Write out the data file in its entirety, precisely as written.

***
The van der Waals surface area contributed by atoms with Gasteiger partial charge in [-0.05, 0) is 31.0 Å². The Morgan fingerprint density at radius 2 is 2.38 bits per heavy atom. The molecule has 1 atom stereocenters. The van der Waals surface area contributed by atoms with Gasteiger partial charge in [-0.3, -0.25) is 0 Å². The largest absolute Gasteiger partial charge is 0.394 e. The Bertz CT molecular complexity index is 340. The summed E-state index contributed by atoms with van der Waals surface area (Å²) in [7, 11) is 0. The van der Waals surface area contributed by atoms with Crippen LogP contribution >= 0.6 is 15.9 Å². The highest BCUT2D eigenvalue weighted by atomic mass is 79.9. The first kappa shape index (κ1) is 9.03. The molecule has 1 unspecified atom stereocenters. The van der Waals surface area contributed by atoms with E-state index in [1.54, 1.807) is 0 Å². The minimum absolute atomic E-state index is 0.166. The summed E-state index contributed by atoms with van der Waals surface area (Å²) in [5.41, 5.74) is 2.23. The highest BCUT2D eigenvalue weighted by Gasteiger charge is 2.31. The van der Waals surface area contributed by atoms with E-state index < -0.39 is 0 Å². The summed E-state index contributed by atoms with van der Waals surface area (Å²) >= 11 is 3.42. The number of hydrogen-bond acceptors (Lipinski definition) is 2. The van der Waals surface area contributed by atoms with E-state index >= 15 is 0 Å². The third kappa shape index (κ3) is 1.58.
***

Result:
The van der Waals surface area contributed by atoms with Gasteiger partial charge in [-0.05, 0) is 31.0 Å². The Morgan fingerprint density at radius 2 is 2.38 bits per heavy atom. The molecule has 1 atom stereocenters. The van der Waals surface area contributed by atoms with Gasteiger partial charge in [-0.3, -0.25) is 0 Å². The largest absolute Gasteiger partial charge is 0.394 e. The Bertz CT molecular complexity index is 340. The summed E-state index contributed by atoms with van der Waals surface area (Å²) in [7, 11) is 0. The van der Waals surface area contributed by atoms with Crippen LogP contribution >= 0.6 is 15.9 Å². The highest BCUT2D eigenvalue weighted by atomic mass is 79.9. The first kappa shape index (κ1) is 9.03. The molecule has 1 unspecified atom stereocenters. The van der Waals surface area contributed by atoms with E-state index in [1.54, 1.807) is 0 Å². The minimum absolute atomic E-state index is 0.166. The summed E-state index contributed by atoms with van der Waals surface area (Å²) in [5.41, 5.74) is 2.23. The highest BCUT2D eigenvalue weighted by Gasteiger charge is 2.31. The van der Waals surface area contributed by atoms with E-state index < -0.39 is 0 Å². The summed E-state index contributed by atoms with van der Waals surface area (Å²) >= 11 is 3.42. The number of hydrogen-bond acceptors (Lipinski definition) is 2. The van der Waals surface area contributed by atoms with E-state index >= 15 is 0 Å². The third kappa shape index (κ3) is 1.58.